A blind management agreement places the assets of the public office holder in the hands of a manager who is at arm's length from the public office holder. The manager is empowered to exercise all of the rights and privileges associated with those assets. The agreement prevents the manager from seeking or obtaining the advice of the public office holder. The public office holder cannot offer or provide advice, nor can the public office holder participate in any discussion or decision-making processes, wherever they may arise, that may particularly or significantly affect the assets that are subject to the agreement. At all times, the manager is prohibited from contacting the public office holder, and the public office holder is prohibited from contacting the manager.

    Where the manager is of the view that an extraordinary corporate event is likely to materially affect the value of the assets, the manager may advise the Ethics Commissioner of the circumstances. Should the Ethics Commissioner conclude that the circumstances are of such a nature that they may cause significant undue loss or hardship to the public office holder, financial information as approved by the Ethics Commissioner can be provided to the public office holder.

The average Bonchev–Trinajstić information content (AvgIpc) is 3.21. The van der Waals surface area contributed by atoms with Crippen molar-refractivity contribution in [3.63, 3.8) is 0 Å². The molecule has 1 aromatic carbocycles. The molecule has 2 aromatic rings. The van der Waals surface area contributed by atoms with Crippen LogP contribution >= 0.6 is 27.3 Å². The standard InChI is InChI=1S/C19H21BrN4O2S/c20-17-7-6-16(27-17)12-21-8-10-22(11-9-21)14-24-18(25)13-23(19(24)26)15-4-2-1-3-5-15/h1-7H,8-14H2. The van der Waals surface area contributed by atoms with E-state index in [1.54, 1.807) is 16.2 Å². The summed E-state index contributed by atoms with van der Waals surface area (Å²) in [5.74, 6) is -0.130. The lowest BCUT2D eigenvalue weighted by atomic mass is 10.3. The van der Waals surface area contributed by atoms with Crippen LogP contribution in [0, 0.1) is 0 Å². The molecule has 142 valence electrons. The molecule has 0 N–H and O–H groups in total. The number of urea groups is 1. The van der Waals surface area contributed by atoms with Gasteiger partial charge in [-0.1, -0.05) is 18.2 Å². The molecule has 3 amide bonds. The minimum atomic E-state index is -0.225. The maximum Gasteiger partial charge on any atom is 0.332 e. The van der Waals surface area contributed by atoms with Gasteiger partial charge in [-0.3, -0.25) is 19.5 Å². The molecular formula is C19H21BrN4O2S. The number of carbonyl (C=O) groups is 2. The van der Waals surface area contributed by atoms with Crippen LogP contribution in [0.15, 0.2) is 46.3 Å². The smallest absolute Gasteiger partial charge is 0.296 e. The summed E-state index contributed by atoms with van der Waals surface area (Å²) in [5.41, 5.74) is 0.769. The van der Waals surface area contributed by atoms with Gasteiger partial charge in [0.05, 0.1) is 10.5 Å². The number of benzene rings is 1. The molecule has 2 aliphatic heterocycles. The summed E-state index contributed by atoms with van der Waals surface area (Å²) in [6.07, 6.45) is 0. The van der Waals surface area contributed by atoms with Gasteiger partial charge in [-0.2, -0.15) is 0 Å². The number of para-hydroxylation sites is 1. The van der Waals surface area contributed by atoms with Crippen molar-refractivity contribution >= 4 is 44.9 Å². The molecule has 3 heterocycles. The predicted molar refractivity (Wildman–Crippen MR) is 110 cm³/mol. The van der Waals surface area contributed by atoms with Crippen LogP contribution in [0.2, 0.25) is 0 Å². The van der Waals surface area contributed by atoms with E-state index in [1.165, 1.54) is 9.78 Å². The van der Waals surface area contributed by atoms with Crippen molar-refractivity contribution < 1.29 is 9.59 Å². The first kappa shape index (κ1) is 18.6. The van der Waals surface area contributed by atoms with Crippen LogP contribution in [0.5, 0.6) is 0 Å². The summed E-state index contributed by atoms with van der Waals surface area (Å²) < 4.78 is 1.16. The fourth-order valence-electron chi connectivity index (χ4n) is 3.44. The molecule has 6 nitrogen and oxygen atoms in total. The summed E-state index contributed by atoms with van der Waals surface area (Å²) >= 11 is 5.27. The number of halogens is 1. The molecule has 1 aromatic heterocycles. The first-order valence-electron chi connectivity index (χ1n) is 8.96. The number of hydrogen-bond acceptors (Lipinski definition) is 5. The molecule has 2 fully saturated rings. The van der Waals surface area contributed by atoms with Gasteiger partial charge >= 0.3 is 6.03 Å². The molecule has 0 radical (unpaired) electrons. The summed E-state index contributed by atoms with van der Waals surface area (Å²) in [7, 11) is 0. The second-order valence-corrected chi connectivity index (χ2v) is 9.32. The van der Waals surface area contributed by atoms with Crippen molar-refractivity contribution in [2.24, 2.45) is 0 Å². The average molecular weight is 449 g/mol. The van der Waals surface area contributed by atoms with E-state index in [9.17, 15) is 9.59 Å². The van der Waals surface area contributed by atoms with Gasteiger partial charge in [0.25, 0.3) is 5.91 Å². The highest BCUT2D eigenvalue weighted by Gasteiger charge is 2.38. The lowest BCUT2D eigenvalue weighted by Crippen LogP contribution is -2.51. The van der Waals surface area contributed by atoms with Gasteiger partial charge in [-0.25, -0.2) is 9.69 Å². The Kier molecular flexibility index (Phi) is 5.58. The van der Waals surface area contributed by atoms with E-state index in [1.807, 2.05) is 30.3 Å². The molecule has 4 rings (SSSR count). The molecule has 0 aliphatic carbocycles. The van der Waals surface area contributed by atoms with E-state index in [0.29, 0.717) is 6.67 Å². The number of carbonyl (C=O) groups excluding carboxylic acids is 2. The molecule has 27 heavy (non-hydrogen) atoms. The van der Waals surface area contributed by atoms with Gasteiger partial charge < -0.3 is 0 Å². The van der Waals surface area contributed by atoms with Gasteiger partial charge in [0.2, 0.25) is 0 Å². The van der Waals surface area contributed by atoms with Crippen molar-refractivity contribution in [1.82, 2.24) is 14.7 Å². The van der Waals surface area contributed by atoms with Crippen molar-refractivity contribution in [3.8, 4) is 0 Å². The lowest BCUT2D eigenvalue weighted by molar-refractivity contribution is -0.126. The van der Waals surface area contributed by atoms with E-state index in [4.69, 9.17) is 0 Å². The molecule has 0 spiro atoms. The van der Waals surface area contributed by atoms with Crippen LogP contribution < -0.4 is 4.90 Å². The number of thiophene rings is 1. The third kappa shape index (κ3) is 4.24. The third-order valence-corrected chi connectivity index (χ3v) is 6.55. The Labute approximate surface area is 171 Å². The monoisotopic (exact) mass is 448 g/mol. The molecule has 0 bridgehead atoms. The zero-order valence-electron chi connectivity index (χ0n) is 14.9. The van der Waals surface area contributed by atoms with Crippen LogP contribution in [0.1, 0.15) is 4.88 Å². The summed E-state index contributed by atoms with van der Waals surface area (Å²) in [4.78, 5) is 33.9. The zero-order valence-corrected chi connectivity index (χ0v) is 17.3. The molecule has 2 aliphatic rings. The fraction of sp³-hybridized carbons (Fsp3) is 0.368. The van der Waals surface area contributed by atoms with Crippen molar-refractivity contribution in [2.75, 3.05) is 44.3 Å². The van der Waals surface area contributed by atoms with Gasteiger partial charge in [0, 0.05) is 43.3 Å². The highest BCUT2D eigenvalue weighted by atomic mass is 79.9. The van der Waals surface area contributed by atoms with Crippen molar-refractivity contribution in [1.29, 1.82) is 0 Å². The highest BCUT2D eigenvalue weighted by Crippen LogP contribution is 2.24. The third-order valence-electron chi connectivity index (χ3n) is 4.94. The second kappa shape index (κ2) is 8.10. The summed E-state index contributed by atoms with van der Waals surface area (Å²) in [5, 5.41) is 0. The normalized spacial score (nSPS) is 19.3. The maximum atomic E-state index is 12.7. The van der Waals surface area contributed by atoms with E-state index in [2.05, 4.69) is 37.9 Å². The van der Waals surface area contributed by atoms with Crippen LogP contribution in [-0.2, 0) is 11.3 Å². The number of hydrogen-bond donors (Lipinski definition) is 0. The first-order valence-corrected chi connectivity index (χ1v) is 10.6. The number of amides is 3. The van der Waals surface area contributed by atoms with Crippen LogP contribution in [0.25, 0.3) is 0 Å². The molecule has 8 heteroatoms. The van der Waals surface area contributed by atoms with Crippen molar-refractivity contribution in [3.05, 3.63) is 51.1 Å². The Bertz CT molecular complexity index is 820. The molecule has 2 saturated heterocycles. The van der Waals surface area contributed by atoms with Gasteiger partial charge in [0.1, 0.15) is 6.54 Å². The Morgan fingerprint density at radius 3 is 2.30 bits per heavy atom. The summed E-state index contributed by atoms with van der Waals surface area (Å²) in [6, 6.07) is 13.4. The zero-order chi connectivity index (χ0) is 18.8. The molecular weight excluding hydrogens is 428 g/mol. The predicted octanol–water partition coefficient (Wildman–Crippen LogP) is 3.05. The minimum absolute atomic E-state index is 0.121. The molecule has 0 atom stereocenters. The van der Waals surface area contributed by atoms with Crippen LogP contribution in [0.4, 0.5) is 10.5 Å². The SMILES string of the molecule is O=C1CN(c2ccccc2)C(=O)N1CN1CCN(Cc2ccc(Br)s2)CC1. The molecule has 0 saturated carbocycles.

It is only in exceptional circumstances where an extraordinary corporate event is likely to materially affect the assets, that the public office holder may personally intervene, but only after the Ethics Commissioner has determined that the intervention would not give rise to a conflict of interest, and that failure to intervene would cause the public office holder undue loss or hardship. Any intervention must occur in the presence of the Ethics Commissioner.